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‘Fallout’ series review: The vault is open, and all are welcome

Carljoe Javier

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‘Fallout’ series review: The vault is open, and all are welcome

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It's a fresh and exciting must-watch adaptation that both fans of the video game franchise and those that didn't play the game will enjoy

MANILA, Philippines – Amazon’s Fallout, an adaptation of a juggernaut video gaming franchise, is going to be another of this year’s must-watch series.

I was thinking that it might be entering a space that feels saturated. For fans of the game, this is something they wouldn’t think twice about watching. But for non-gamers or those who haven’t played it, it does play in fairly familiar ground. And yet, it gets so much right and makes a lot of it feel fresh and exciting.

As of this writing, I’ve only seen the first two episodes, but those were enough to sell me on watching through all eight.

Treading familiar ground and adding touches and tropes is par of the course for video games. But there’s an experience and game loop that keep players engaged, and very rarely do these game loops translate to a viewing experience like film (although I might be totally wrong here, given the amount of time some people spend watching game streams, but I think that’s a different aesthetic from film/TV viewing). I think that’s why despite some recent successful video game adaptations — The Last of Us is top of mind — it’s easy to remember a time when they were patently awful to mid in quality.

Complex and charming

Fallout as a standout game that mixes traditional RPG elements with shoot-and-loot gameplay and a tremendous lore, means that it has a lot of base ingredients for its team, led by Jonathan Nolan and Lisa Joy, to work from. What I worried about was that it enters a space that has to have been exciting 10-15 years ago, but on paper is starting to feel tired. Do we really need another post-apocalyptic sci-fi series? Do we need a show about the remnants of humanity trying to survive in a dire landscape? Do we need more violent wasteland narratives punctuated by need drops?

Well, Fallout show us that when it’s all done at such a high quality, yes – we could use more if it’s this good.

One of the charming elements, which creates a wonderful dissonance, in the games, is the branding around the vaults, this art deco retro-futurist aesthetic found in the vaults. Its bright colors and naive touches are a perfect counterpoint to the nuclear wasteland of the world that surrounds it. The series leans into these dissonances, forcing together not just the design aesthetics, but the existence of conflicting philosophies of the world, represented by groups of people that include descendants of those who survived on the surface, the Brotherhood of Steel, and the Vault Dwellers.

This is all to say that there’s some real complexity to how the world is presented. Of course there’s lore from more games and spin-offs than you can count on your hand. But what’s also great is you don’t need to know any of that lore at all. If you played the game, you will be happy with the easter eggs, with the various elements that are clear nods to the source material. If you didn’t play the game, it doesn’t matter.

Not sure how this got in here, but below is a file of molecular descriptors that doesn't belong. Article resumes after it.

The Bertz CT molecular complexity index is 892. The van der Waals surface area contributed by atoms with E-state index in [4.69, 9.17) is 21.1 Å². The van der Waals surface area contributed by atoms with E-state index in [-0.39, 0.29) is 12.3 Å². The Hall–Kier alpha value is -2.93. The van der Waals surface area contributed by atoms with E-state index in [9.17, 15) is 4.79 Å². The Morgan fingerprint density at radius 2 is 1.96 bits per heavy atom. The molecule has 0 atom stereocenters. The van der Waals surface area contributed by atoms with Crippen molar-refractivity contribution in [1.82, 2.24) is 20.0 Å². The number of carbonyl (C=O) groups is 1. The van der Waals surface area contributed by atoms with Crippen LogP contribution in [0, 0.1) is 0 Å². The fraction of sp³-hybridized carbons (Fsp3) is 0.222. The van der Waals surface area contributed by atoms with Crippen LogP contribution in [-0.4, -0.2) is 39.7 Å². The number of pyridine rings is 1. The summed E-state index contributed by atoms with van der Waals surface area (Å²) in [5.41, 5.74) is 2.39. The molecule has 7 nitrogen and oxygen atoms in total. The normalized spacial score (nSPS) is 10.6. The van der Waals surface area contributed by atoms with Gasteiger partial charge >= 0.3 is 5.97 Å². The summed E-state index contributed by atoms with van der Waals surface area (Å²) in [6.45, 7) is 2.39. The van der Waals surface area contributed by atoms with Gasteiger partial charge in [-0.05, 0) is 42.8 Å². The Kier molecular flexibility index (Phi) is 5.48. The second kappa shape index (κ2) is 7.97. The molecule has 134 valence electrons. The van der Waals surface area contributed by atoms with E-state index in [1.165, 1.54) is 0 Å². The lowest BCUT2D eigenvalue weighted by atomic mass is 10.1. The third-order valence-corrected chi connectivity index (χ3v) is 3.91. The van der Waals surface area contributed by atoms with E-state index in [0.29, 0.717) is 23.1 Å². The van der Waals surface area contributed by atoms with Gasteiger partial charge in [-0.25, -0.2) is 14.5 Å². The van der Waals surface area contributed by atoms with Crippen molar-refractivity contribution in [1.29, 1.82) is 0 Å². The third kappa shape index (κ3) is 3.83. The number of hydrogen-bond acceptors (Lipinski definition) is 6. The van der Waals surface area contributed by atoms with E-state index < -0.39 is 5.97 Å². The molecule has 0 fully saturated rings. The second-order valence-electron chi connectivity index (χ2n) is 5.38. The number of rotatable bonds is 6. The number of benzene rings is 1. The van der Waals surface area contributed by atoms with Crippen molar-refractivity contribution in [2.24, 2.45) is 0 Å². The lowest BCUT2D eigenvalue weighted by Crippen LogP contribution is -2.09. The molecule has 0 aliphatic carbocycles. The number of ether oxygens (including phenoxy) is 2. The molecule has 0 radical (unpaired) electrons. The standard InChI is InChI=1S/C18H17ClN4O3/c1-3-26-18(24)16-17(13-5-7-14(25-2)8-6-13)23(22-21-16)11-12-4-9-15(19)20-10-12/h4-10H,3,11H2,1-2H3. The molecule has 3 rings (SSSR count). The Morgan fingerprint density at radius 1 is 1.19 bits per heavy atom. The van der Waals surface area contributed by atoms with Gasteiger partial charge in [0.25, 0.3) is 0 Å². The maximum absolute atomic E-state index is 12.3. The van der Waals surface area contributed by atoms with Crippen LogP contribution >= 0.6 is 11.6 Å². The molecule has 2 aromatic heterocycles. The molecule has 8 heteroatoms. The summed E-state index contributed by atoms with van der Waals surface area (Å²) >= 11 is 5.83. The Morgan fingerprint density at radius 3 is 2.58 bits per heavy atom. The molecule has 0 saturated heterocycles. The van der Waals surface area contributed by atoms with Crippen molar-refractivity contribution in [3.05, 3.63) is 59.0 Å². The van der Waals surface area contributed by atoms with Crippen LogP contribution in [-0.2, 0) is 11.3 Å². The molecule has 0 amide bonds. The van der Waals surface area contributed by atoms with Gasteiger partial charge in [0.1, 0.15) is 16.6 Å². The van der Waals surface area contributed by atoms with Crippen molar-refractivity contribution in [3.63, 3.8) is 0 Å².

The first two episodes shift between three POV dwellers, with each perspective providing a unique outlook to the world of Fallout. We get Ella Purnell’s Vault Dweller, Lucy; Aaron Moten’s Maximus who is an aspirant in The Brotherhood of Steel; and Walton Goggins’s The Ghoul, who is a mutant used to the brutality of the surface. Great casting on these three, especially with Purnell’s big eyes and ability to portray innocence and naïveté, contrasted against Goggins who has throughout his career played rogues, rakes and ghouls of some fashion. Moten’s no slouch either, conveying a complexity to what could easily be a cliche military trainee narrative.

There’s way more to this series than just people surviving the post-apocalyptic wasteland, but I think giving any more story than the set-up is going to spoil the experience for viewers, especially since all the episodes drop at once.

The thing about Fallout as a game, and something it embraces as a series, is the aforementioned dissonance. It’s dire, but it isn’t all dire. Things are bleak and violent. And yet, because of the survival of the Vaults, and even the detritus from them, there are flashes of color, optimism, and hope. Everything is a mess and the world burned 200 years ago, and yet there are still people making lives and struggling for things, be they survival, beliefs, or even aspirations.

This understanding boosts the series, as it gives us really interesting pieces that work for both character and in world-building. We are fully immersed in a world that, however awful it is, is interesting and something to behold.

One thing I noticed while watching the first two episodes was how tightly packed it all was. When I checked my watch at just over an hour at the end of the first episode, I was really impressed. There had been so much story covered that it felt like I had watched a full-length film. If the series maintains that kind of quality, then this is going to into some really bold and interesting places.

I can tell from these first two episodes I’ll be binge-watching it all when it drops, and I think a lot of people are going to be happy when they do too. –

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